By Curt Yeomans
Gov. Sonny Perdue has cleared the way for the Office of State Administrative Hearings (OSAH) to conduct a hearing, which could result in the removal of the entire Clayton County Board of Education.
Perdue forwarded a complaint he received on June 25 from four Jonesboro attorneys, and one retired school teacher, to OSAH on Wednesday. In forwarding the complaint, the governor asked for a state hearing to look into its claims.
Clayton's school board is accused of violating Georgia's Open Meetings Act on several occasions; engaging in micromanagement; seeking to "advance their own personal agenda," and allowing outside groups and individuals to influence the board.
"The unique facts of this case, as well as the detailed and diligent efforts of several independent, non-parties to the complaint, support my conclusion that review is necessary," Perdue wrote in a letter to OSAH Chief Judge Lois Oakley.
The hearing will take place on Thursday, July 17, at 8 a.m., at the OSAH office, 230 Peachtree St., Suite 850, in Atlanta.
The Clayton complaint was filed against the six people still sitting on the board, and former board member Norreese Haynes. David Ashe, one of the board members listed in the complaint, will step down from office on July 16. He announced his resignation date after Perdue received the complaint.
Under O.C.G.A. 45-10-4, the governor, or a designated agent can conduct a hearing "for the purpose of receiving evidence" when someone charges a member of an elected board with misconduct. "If such charges are found to be true, the governor shall forthwith remove such member from office and the vacancy shall be filled as provided by law," based on the Georgia code.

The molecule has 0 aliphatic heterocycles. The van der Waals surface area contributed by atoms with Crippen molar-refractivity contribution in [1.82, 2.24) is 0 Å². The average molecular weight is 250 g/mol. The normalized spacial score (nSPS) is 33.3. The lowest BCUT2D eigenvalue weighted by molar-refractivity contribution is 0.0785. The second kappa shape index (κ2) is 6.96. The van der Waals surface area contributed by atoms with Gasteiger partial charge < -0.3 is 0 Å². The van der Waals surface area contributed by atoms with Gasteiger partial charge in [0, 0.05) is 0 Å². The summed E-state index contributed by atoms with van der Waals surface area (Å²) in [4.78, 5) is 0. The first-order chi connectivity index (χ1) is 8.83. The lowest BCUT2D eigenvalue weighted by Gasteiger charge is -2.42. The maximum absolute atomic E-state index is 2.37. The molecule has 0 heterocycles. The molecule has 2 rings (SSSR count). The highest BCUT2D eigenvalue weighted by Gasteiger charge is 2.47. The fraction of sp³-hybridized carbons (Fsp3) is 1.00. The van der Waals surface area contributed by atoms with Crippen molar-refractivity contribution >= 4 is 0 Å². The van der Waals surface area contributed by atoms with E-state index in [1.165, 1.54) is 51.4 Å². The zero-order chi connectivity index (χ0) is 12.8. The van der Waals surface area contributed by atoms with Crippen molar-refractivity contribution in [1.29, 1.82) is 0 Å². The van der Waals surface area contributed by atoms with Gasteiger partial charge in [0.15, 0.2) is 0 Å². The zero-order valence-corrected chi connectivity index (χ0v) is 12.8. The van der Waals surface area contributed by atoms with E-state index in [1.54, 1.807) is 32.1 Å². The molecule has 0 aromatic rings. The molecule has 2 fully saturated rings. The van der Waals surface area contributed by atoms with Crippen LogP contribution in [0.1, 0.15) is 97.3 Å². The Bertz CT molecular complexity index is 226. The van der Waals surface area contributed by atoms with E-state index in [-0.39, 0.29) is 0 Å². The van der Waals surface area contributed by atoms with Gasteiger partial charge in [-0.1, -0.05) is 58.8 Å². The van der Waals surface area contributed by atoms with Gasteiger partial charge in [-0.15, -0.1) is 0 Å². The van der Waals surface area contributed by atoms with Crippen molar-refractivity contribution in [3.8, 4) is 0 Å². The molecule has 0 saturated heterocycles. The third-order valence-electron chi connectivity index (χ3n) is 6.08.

In his request for a hearing, Perdue cited the Southern Association of Colleges and Schools' (SACS) Feb. 16 report on the school system; the possible effects of a loss of accreditation on Clayton County students, and state Board of Education members Brad Bryant and James Bostic deciding that the Clayton board was too dysfunctional to work with.
SACS has said it will revoke the district's accreditation, if nine mandates for improvement are not met by Sept. 1.
Albert Wallace, one of the residents who filed the complaint, said the group went to Perdue for help because they felt not enough action to punish the board was taking place at the local level, and removing the board from office en masse might help the district retain its accreditation.
"If SACS says 'We're not going to let you keep your accreditation because the board of education is dysfunctional,' then the first thing you are going to do is kick out that board of education," said Wallace.
The complaint alleges that the board violated the state's Open Meetings Act several times by not announcing a reason for an executive session before going into one. The complaint also includes accusations that board members "tolerated" alleged problems with student attendance records.
Wallace said it does not matter if the board claims it is improving, because "they have no credibility left." He also said the upcoming elections would not help matters because Board Chairperson Michelle Strong, and board member Sandra Scott, are not up for re-election until 2010. "A recall election will take too long," he added.
Bert Brantley, a spokesman for Perdue, stopped short of calling the governor's action a last-ditch effort to save the school system, but he did say Perdue was "frustrated" by the "troubling and disturbing" situation in Clayton County.
"There seems to be some progress going on down there, but it's like you take a couple of steps forward, then you take a couple of steps back," Brantley said. "To even be in this situation in the first place is not something we want to see from one of our school systems."
Strong said she could not comment on the matter because she has not had an opportunity to review the complaint.